Saturday, March 01, 2014

Along Shore Line East

Amtrak; New Haven, Conn.; February 23, 2014
The Northeast Corridor is primarily the domain of Amtrak between Boston and Washington, but along the way pieces of it are used by various commuter carriers. In fact, if one were so inclined you could ride the entire corridor on commuter trains, save for a gap between Perryville, Md., and Newark, Del, and another gap between New London, Conn., and Wickford Junction, R.I. One of those commuter carriers is Shore Line East, which serves Connecticut primarily between New Haven and Old Saybrook, with some trains continuing west as far as Stamford and some continuing east as far as New London. New Haven is also the eastern end of Metro-North's New Haven Line from Grand Central Terminal in New York City, with most trains terminating at New Haven's Union Station. Some trains continue one station further east to the small State Street Station. In today's post we're going to explore the trackage that is the core of Shore Line East, starting in New Haven Union Station (above). The Solari board, a train information board made up of flip tiles, is at the far end of the station. This board, and its distinctive clacking noise, is scheduled for removal from the station soon.

Up on the platform, we find an M8 electric multiple unit set for Metro-North has just arrived. Passengers of all kinds wait for the doors to open.
Metro-North; New Haven, Conn.; February 23, 2014
A set of M8s slip out of the station on its way to Grand Central. The train that appears to be from Amtrak is actually a Shore Line East train; SLE has a few former Amtrak diesels on its roster. Shore Line East was started in 1990 as a temporary service to ease congestion during a major construction project on parallel I-95. It proved very successful, however, and has been constantly expanding and improving ever since.
Metro-North and Shore Line East; New Haven, Conn.; February 23, 2014
Amtrak; Guilford, Conn.
All of the Shore Line East stations are new construction, with roomy parking lots. Most are located on the fringes of the towns they serve. After leaving New Haven we pass through Branford and arrive in the interesting town of Guilford. Another feature of Shore Line East stations are overhead pedestrian bridges, and most have nice clear plexiglass that allows for photography. We get a nice look at a New York-bound Acela train as it rolls on the center express track through the station.

Also in Guilford is a remnant of the past. The water tank that once quenched the thirst of steam locomotives on the New York, New Haven & Hartford still stands, and the town is in the process of stabilizing it for future restoration (albeit not as a functioning water tank -- there are no more steam locomotives visiting Guilford). The old New Haven freight house still stands as well, just beyond the water tank.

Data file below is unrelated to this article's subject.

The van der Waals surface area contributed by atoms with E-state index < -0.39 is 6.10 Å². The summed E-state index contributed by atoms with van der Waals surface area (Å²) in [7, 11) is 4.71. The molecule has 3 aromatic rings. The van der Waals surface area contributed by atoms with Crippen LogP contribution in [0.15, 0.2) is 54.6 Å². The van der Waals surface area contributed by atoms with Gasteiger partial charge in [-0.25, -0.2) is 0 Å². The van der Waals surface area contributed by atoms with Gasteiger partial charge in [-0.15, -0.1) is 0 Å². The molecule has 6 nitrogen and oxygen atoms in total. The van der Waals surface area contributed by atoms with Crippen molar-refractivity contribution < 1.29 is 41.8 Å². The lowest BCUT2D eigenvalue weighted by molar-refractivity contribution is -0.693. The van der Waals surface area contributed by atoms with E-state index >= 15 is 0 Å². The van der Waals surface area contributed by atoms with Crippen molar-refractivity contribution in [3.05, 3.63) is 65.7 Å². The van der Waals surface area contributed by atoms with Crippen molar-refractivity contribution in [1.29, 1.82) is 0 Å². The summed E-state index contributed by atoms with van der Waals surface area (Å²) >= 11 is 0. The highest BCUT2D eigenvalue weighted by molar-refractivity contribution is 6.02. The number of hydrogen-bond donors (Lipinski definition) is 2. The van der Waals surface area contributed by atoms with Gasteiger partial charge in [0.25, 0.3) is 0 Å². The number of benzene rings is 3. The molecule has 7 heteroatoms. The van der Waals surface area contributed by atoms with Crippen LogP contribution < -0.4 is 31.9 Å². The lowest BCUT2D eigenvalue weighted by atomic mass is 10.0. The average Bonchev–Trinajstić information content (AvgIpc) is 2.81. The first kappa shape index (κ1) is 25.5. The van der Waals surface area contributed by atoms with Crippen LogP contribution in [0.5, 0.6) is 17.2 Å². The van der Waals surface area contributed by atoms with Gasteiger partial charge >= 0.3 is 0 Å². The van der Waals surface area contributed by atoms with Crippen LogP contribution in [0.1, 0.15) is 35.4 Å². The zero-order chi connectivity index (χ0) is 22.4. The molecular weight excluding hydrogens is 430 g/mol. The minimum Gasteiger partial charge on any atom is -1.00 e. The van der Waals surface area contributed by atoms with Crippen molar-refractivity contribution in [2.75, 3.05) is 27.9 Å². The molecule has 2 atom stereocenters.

And speaking of remnants, the ex-Amtrak diesel pulling a westbound Shore Line East train is a bit tattered. It has an SLE decal stuck to the nose and has had its Amtrak logo removed from the side. The patchy silver paint sort of makes it look like the unit is held together with bondo.
Shore Line East; Guilford, Conn.; February 23, 2014
Old Saybrook is the final destination for many Shore Line East trains. The new station sits just west of the old New Haven wood frame station; the old station is now a pizza parlor. One of Amtrak's sleek Acela trainsets passes through the station at over 100 miles an hour. One feature of Shore Line East stations is you always know when a train is coming. An announcement comes over the public address system warning that you should stay behind the yellow line. It's an announcement worth heeding, because that approaching train may be from Amtrak, and they don't slow down.
Amtrak; Old Saybrook, Conn.; February 23, 2014
Shore Line East is funded by the Connecticut Department of Transportation, which also owns the equipment. In a nod to history, ConnDOT's official railroad paint scheme is the New Haven "McGinnis" red, white and black. The scheme is informally named after Patrick McGinnis, president of the New Haven from 1953-1956; his wife Lucille designed the scheme. It features the blocky NH logo designed by Herbert Matter. Some of the Shore Line East locomotives wear the timeless scheme that looks as good now as it did when introduced.
Shore Line East; Old Saybrook, Conn.; February 23, 2014
Of all the commuter railroads on the Northeast Corridor, Shore Line East is one of two that is diesel powered (Boston's MBTA is the other; MARC, SEPTA, NJ Transit and Metro-North all use electric power). Electrification historically stopped at New Haven until Amtrak extended it to Boston in 2000. There has been some talk that perhaps Metro-North electric service should be expanded beyond New Haven to New London, replacing the diesels of Shore Line East (especially once all of Metro-North's new M8 cars are delivered). For now, we'll finish our tour of Shore Line East with another look at GP40-2H No. 6697 in the Old Saybrook station. More photos from this day can be found here.
Shore Line East; old Saybrook, Conn.; February 23, 2014

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